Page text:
I’m used to teaching amidst chaos — too much personality yet not enough space, always moving and troubleshooting, and teachers and students and interruptions at all times during the day for tears and advice and laughs and crazy new ideas. Teaching in the public schools, especially in NYC, especially in a brand new school, is hard fucking work, but I loved it because the challenges kept it interesting and inspired such camaraderie amongst the staff. Over beers and geometry puzzles, we’d joke that we needed to stop talking about work, but I think that’s what passion and big challenges look like. I miss it.
My school here runs smoothly and my students listen to me when I ask them to. I don’t teach a zillion classes, have to build in extra time to battle bureaucracy, or need to hoard supplies in September just to make it through the year — all amazing factors that free up mental capacity to be a better teacher. But there are more classrooms than there are teachers, and the emptiness is felt. When I’m not teaching, I am alone in my quiet classroom, uninterrupted. Break time is full of small talk, rather than shop talk. For a while, I tinkered with some new ideas during class time, but few were seen by anyone but my kiddos or given feedback. I miss the fire of a start-up school and wonder if my lessons are absorbing the complacency.
My school doesn’t really dig my style, either. The transcripts of my performance review meetings would seem to have been ripped right from the “things to say to a teacher to break her soul” playbook. I have been told that students don’t pay this kind of money to attend classes like mine. I have cried at my desk more than a few times in my teaching career because I am my own harshest critic, but this is the the first time those tears have resulted from someone else telling me my work just wasn’t good enough.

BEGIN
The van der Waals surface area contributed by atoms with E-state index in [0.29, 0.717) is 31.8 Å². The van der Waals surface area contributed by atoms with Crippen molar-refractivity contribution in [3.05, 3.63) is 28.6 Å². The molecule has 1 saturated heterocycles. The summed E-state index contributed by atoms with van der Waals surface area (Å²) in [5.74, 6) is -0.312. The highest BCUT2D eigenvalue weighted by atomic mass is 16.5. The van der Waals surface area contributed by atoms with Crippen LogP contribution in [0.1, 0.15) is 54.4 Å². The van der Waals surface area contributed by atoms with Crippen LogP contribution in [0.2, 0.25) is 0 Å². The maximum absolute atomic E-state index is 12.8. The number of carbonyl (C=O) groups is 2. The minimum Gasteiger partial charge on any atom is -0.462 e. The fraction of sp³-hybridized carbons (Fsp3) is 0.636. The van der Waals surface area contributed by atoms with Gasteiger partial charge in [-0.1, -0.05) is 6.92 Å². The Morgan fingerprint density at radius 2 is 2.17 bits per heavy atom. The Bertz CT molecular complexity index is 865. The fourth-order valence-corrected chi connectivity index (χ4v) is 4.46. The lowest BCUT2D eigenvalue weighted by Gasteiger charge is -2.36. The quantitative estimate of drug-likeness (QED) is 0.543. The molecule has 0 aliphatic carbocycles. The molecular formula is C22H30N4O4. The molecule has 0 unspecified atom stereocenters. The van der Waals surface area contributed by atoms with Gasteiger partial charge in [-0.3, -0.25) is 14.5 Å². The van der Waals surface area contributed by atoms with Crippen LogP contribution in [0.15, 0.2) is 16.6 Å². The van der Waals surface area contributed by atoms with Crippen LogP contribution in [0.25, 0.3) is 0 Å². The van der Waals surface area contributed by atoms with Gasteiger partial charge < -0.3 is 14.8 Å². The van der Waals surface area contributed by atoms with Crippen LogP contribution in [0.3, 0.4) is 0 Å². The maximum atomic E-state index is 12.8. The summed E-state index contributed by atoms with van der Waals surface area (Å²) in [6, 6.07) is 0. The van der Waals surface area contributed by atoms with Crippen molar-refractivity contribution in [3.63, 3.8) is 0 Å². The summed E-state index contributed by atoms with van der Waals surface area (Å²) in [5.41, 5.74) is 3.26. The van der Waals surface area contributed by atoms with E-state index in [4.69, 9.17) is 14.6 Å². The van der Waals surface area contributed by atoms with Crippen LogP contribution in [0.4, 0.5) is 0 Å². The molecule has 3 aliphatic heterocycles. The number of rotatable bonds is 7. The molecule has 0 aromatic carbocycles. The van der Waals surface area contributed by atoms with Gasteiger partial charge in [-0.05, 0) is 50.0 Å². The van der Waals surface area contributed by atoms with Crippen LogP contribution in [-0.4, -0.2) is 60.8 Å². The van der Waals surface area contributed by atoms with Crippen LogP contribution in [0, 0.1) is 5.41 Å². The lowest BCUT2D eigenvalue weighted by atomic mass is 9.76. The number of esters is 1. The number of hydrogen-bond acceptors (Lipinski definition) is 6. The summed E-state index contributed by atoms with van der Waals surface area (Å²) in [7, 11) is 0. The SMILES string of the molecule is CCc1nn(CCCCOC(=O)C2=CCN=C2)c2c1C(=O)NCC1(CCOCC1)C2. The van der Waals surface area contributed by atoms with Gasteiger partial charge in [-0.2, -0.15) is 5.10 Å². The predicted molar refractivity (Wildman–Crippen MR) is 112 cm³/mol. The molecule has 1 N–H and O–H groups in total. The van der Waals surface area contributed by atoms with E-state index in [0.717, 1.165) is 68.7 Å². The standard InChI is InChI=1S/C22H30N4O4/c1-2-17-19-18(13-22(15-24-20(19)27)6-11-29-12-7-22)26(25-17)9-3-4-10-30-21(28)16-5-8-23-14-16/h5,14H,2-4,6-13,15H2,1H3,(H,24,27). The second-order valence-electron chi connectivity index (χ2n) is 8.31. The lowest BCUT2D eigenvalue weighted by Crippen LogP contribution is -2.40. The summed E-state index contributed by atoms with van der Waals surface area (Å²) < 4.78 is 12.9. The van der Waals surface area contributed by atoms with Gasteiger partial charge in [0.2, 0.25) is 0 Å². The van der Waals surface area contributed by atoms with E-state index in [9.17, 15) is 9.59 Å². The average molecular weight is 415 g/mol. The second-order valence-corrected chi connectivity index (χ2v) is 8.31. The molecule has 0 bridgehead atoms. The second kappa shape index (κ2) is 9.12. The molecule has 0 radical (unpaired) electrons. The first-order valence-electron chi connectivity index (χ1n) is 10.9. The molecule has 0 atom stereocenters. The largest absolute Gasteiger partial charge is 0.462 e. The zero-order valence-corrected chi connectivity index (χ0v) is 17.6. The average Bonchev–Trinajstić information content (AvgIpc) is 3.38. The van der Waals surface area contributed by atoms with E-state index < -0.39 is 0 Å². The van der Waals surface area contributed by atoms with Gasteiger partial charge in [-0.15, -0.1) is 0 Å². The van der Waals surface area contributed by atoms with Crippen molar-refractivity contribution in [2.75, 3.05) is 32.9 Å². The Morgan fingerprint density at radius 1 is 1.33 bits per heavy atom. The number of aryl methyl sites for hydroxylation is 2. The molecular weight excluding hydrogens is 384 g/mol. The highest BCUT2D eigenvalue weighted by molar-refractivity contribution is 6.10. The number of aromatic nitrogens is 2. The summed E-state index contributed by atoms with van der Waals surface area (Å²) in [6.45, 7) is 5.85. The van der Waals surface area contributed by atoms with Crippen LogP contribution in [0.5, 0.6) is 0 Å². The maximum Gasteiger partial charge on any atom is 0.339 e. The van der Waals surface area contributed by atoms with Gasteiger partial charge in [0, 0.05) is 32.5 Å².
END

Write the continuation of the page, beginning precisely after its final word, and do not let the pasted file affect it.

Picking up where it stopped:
Even after a few weeks to reflect, I have laid awake on many nights wondering if I have some serious teaching character deficits and a lack of self-awareness, or if some of my classroom experiments have just been misunderstood. Surely I have a lot of growth to make as an educator and the first year at a new school is always tough, but I can’t possibly be that terrible of a teacher. Other nights, I wonder if this is what it’s like to be gaslighted — so much feedback has seemed contradictory, not to mention, I have my conspiracy theories.
For a short time, all of this pushed me to work harder, follow prescribed advice to a T, try to prove that I’m a good teacher. But doubt is not a long-term motivator. Playing it safe and feeling demoralized is not going to lead to the type of projects or curriculum vision that I’d like to create. What I want is to spend happy hour scribbling ideas on napkins with eager coworkers, brainstorming ways to inspire students to explore STEM a little more. I don’t think this is the place to make that happen. Luckily, the perks to moving solo include the ability to pick up and move if ever things don’t work out, and that’s what I’m going to do.
People ask me all of the time how I like Bangkok, but the truth is, I don’t really know. I’ve felt a little too stuck in all of this to really give the city a fair shake this year. I could have worked harder at building a tribe, gotten more comfortable exploring solo, embraced the challenge at work — instead, I’ve allowed circumstances to push my buttons in ways that’s held me back from really getting to know this place. I didn’t adapt here, I got overtaken.
“I don’t know” isn’t exactly the best lesson learned, nor an uplifting end to a story. Maybe when I’m back in the States in a few weeks, I’ll have a better moral for you, or maybe not. But for now, I can pull myself forward without one — I know no experience is a wasted, even if you can only connect the dots in retrospect. But really, I’m ready and excited for the next chapter, the third one set in New York.